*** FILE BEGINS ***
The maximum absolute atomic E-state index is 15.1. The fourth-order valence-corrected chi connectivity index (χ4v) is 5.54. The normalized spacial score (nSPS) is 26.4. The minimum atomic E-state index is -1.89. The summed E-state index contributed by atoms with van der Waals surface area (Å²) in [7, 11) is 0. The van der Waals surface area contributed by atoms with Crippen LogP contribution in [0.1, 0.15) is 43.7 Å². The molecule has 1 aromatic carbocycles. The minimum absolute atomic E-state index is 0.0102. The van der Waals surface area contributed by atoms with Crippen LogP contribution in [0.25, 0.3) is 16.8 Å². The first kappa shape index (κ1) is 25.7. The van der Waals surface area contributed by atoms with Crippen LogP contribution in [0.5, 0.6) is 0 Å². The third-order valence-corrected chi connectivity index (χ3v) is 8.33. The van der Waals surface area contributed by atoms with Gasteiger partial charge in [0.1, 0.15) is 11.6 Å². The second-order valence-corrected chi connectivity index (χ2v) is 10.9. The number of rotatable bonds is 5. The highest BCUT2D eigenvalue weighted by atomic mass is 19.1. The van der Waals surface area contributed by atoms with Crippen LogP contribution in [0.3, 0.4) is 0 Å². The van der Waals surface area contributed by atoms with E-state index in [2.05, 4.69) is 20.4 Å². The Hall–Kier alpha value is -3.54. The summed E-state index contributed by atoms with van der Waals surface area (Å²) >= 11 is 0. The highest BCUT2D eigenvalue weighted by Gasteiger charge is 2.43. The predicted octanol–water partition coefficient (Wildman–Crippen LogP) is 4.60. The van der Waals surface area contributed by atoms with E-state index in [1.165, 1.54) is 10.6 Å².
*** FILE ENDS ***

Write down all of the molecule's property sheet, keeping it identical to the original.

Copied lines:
The maximum absolute atomic E-state index is 15.1. The fourth-order valence-corrected chi connectivity index (χ4v) is 5.54. The normalized spacial score (nSPS) is 26.4. The minimum atomic E-state index is -1.89. The summed E-state index contributed by atoms with van der Waals surface area (Å²) in [7, 11) is 0. The van der Waals surface area contributed by atoms with Crippen LogP contribution in [0.1, 0.15) is 43.7 Å². The molecule has 1 aromatic carbocycles. The minimum absolute atomic E-state index is 0.0102. The van der Waals surface area contributed by atoms with Crippen LogP contribution in [0.25, 0.3) is 16.8 Å². The first kappa shape index (κ1) is 25.7. The van der Waals surface area contributed by atoms with Crippen LogP contribution in [0.5, 0.6) is 0 Å². The third-order valence-corrected chi connectivity index (χ3v) is 8.33. The van der Waals surface area contributed by atoms with Gasteiger partial charge in [0.1, 0.15) is 11.6 Å². The second-order valence-corrected chi connectivity index (χ2v) is 10.9. The number of rotatable bonds is 5. The highest BCUT2D eigenvalue weighted by atomic mass is 19.1. The van der Waals surface area contributed by atoms with Crippen LogP contribution in [0.3, 0.4) is 0 Å². The van der Waals surface area contributed by atoms with E-state index in [2.05, 4.69) is 20.4 Å². The Hall–Kier alpha value is -3.54. The summed E-state index contributed by atoms with van der Waals surface area (Å²) >= 11 is 0. The highest BCUT2D eigenvalue weighted by Gasteiger charge is 2.43. The predicted octanol–water partition coefficient (Wildman–Crippen LogP) is 4.60. The van der Waals surface area contributed by atoms with E-state index in [1.165, 1.54) is 10.6 Å².